Chef Maho Hakoshima calls his cooking “eclectic,” which makes sense when you hear his story.
His mother is German and his father is Japanese. He was raised in New York City.
“My parents grew up dodging bombs on the way to school during World War II,” Maho says. “In the 1950s, they both immigrated to the United States, where they met in New York City. My mother was a modern dancer. My father a mime. So, they were performers, and there was an instant connection.”
During his childhood, Maho spent a lot of time in Germany visiting family. He says he often ended up spending time with his grandmother, who was an amazing cook.
“I would go with her on a daily basis to an open-air market in the village square by the church tower. From a very young age, I loved that connection to food,” Maho says. “I helped cook. Then we’d all sit down to eat, and inevitably the conversation would go to what we were going to have for our next meal.”
After graduating from high school, Maho went to culinary school in Germany and studied classical French cooking. He says that while that education laid the groundwork for his career in the kitchen, his palate has changed and the menus he creates today have little to do with his classical training.
“I would call my cooking New American cuisine,” Maho says. “I like touching on different cultures and flavors from around the world, from places I’ve visited and experienced with my better half and taste tester Peggy Gilday … It’s interesting for chefs to be able to try new things — to combine flavors and styles and use the ingredients that are in season. Customers enjoy that variety too.”
After culinary school, Maho ended up back in New York City working in restaurants and for a caterer.
Then, he landed a job as the executive chef for an investment firm’s dining operation.
“It was unbelievably rewarding as a chef,” Maho says. “I worked five days a week. I had weekends and holidays off. I still had time to enjoy life.”
But, like many New Yorkers, Maho’s world changed abruptly after Sept. 11, 2001. He had two young sons at the time of the attacks, and suddenly, New York felt like a scary, inhospitable place to raise a family. A friend had been telling Maho to come to Jackson for years, and after a two-week vacation in the Tetons, Maho made up his mind. One year after the attacks, Maho moved his family west and started his business, Maho Catering.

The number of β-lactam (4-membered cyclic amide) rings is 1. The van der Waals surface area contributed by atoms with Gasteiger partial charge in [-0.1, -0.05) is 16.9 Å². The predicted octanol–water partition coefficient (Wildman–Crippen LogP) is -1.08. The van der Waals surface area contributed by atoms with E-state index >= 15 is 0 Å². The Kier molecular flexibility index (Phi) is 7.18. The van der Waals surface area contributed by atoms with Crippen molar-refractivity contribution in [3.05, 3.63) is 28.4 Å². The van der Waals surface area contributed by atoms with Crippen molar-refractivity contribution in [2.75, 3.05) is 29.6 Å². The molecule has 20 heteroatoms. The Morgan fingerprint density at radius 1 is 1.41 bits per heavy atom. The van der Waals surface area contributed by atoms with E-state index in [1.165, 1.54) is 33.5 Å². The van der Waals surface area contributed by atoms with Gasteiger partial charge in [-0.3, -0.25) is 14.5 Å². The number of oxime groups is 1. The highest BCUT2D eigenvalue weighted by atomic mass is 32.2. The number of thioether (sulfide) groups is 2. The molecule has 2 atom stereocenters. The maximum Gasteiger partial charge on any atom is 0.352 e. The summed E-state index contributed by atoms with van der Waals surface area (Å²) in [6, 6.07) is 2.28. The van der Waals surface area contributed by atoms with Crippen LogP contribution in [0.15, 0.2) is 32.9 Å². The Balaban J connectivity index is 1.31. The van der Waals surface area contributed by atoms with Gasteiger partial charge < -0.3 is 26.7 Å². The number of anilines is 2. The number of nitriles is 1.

Fast forward 20 years and Maho Catering is a Jackson favorite that’s routinely recognized by the annual Best of Jackson Hole awards. And for good reason — Maho’s cooking style is adventurous and his daily visits to the market with his grandmother set the groundwork for a habit he continues today. He likes to see what is available from local farmers and ranchers or visit regional farmers markets, and then come up with ideas of what to cook.
This reliance on fresh food results in a frequently changing menu and a penchant for combining flavors in unusual ways. A sophisticated palate may detect flavors from China, Italy, and the Middle East in his creations, but often people don’t notice the specific influences he’s incorporated into a particular dish, so perfectly does Maho blend flavors into something uniquely his own.
Maho’s sense of adventure in the kitchen spills into his lifestyle — he’s a skier who likes to race in local downhill events, and, like most people in Jackson, he loves being outside and pushing himself as hard as he can. One of his sons, Henry, has followed in his footsteps and is pursuing ski racing in college. The other, Lucas, has a knack for the arts like his grandparents and is studying theater.
For the Hakoshimas, it’s all in the family.